On March ninth, almost a month ago, I posted about my upcoming book research trip to England and everything I hoped to see and do while there (March 9, Being There). I’m writing this in a comfortable British Airways Airbus 380, jetting home to the States at a ground speed of 511 mph and a relatively low altitude of 28,000 feet. Headwinds higher up, my ex-pilot husband says.
Soon we’ll be home and back in our routines. That means it’s time to reflect on the reality of the trip vs. my admittedly rose-colored dreams. What didn’t turn out as I hoped? What exceeded my expectations? Most importantly, what will make it into my manuscript?
WHAT DIDN’T TURN OUT AS I HOPED?
In a word—the weather. After a cold and dry February, England experienced the wettest March in recent memory. My husband and I tend to travel in early spring and late fall, so we never count on good weather, but we usually get it anyway, crisp sunny days and great sleeping temperatures at night. On this two-week trip, however, we had exactly one day of actual sunshine, and that was the last day—yesterday. It rained for whole days straight. Every day but the last had significant rainfall. That meant all the lovely walks I’d planned didn’t happen. We tried, donning our weather gear and toting umbrellas, but the legendary British footpaths were so slick and muddy, it just didn’t work. That was a disappointment.
WHAT EXCEEDED MY EXPECTATIONS?
The people. Maybe it was the rain, but everywhere we went, the English people were not only willing to chat but eager to engage and answer my questions. That isn’t always the case in the UK where privacy is very highly regarded indeed. I remember my Scottish grandmother’s highest compliment: “He keeps himself to himself.” On this trip, however, with everyone kind of stuck indoors, we had more than our usual share of conversations, many around a warming pub fire, with interesting people from all walks of life. We spent more time talking to people on this trip than we ever have before—from the older gentleman whose family has lived in the same country estate for more than 400 years and who asked if we’d like to see his 1927 Rolls Royce, bought new by his great-grandfather (“Yes, please!”), to the young Church of England curate who, when I had questions about Devon history, confessed to having a graduate degree in that very subject, to an interesting couple on a weekend break who shared stories from their working-class upbringings, For me, that meant a chance to listen to language and speech patterns, to gather words and phrases, and to understand the opinions and attitudes of British people from very different walks of life.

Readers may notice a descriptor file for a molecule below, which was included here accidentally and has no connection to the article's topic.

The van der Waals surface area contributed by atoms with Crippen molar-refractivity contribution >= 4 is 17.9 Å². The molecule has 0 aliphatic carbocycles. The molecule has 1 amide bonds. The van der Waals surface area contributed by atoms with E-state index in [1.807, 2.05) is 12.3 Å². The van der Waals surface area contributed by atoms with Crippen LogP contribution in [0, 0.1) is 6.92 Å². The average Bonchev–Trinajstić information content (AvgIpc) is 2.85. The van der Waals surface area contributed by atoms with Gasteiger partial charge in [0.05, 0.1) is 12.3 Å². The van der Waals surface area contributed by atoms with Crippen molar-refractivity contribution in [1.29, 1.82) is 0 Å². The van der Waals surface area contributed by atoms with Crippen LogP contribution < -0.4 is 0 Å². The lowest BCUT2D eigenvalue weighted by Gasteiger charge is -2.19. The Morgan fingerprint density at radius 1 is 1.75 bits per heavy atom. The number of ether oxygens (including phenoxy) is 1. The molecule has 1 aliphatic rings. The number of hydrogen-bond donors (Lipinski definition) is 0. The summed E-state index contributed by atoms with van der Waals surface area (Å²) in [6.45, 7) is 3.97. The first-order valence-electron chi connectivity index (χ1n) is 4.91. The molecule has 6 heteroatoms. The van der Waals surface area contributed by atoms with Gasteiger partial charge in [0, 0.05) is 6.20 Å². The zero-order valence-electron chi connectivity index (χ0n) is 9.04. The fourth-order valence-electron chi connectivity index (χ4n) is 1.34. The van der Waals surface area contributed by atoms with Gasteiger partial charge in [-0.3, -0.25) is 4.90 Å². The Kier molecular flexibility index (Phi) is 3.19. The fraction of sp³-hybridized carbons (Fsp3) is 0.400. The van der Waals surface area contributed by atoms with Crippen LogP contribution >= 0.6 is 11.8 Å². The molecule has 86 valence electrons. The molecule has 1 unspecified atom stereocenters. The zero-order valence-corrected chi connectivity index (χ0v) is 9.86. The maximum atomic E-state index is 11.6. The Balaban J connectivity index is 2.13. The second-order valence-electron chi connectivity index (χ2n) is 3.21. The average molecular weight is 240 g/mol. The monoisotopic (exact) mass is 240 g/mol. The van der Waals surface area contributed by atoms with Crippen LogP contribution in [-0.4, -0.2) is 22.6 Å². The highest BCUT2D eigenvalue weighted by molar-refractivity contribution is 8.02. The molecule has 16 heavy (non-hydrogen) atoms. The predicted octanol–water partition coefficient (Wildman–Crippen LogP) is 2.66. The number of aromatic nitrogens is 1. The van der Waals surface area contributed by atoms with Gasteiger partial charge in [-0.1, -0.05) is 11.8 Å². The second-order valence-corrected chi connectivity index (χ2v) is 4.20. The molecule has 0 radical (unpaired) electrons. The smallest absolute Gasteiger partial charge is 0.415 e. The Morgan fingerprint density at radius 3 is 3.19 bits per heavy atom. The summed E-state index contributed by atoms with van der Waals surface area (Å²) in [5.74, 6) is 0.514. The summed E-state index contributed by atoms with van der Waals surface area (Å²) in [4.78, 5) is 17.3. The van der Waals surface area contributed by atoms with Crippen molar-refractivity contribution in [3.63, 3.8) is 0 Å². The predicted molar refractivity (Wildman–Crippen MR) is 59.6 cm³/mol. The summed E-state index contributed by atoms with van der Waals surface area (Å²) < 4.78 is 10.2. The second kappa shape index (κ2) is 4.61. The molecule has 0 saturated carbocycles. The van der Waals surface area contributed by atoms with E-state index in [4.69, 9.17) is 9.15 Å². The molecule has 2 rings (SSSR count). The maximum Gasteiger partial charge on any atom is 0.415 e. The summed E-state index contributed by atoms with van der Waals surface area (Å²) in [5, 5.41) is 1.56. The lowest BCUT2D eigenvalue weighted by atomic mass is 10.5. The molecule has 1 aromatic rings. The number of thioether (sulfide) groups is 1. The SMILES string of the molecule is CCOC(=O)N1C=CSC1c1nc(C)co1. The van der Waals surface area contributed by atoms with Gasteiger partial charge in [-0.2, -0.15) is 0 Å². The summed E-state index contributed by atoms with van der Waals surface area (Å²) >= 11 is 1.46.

Something else exceeded my expectations on this trip, and that was Dartmoor itself, the setting for my WIP, now entitled A Collection of Lies. I’ve been to the famous British national park many times, but this time, with the ominous clouds, bleak landscapes, and rolling mists, I felt I experienced more of the legendary Dartmoor than I ever have before. Dartmoor is a wild place, a place of myths, legends, and ancient fears. Evidence of medieval villages, Anglo-Saxon farms, and Roman occupation still exists. With the help of the weather, I had no trouble at all picturing Arthur Conan Doyle’s Baskerville Hall and the fearsome Grimpen Mire. At night, made darker by the thick cloud cover, I could almost hear the baying of the Hound. It’s called imagination and inspiration.
WHAT WILL MAKE IT INTO THE BOOK?
Everything, including the weather and especially the people. My trusty black notebook is literally jammed with memories, snatches of conversations, interesting facts, and new plot ideas. Several have already made it into the manuscript. My fellow writers will understand what I mean when I say I met several of my characters in Devon—the innkeeper Yvie Innes, Detective Inspector Elijah Okoje of the Kings Abbott police, and Teddy Pearce, the newly elected MP who grew up on a Council estate in Exeter.
As I return home to write, my brain is practically thrumming with inspiration. Honestly, I wouldn’t trade my two cold, rainy weeks in England for all the sunshine in the south of France.
I got what I needed in terms of research and more—much more. Now to get it all down on paper.
Authors, what’s the most interesting thing you’ve learned on a research trip? How necessary is it to actually be there?
Readers, how important is the setting of a book and the atmosphere in which the plot unfolds? Do you enjoy armchair travel?
Join the conversation here or on the Miss Demeanors Facebook page.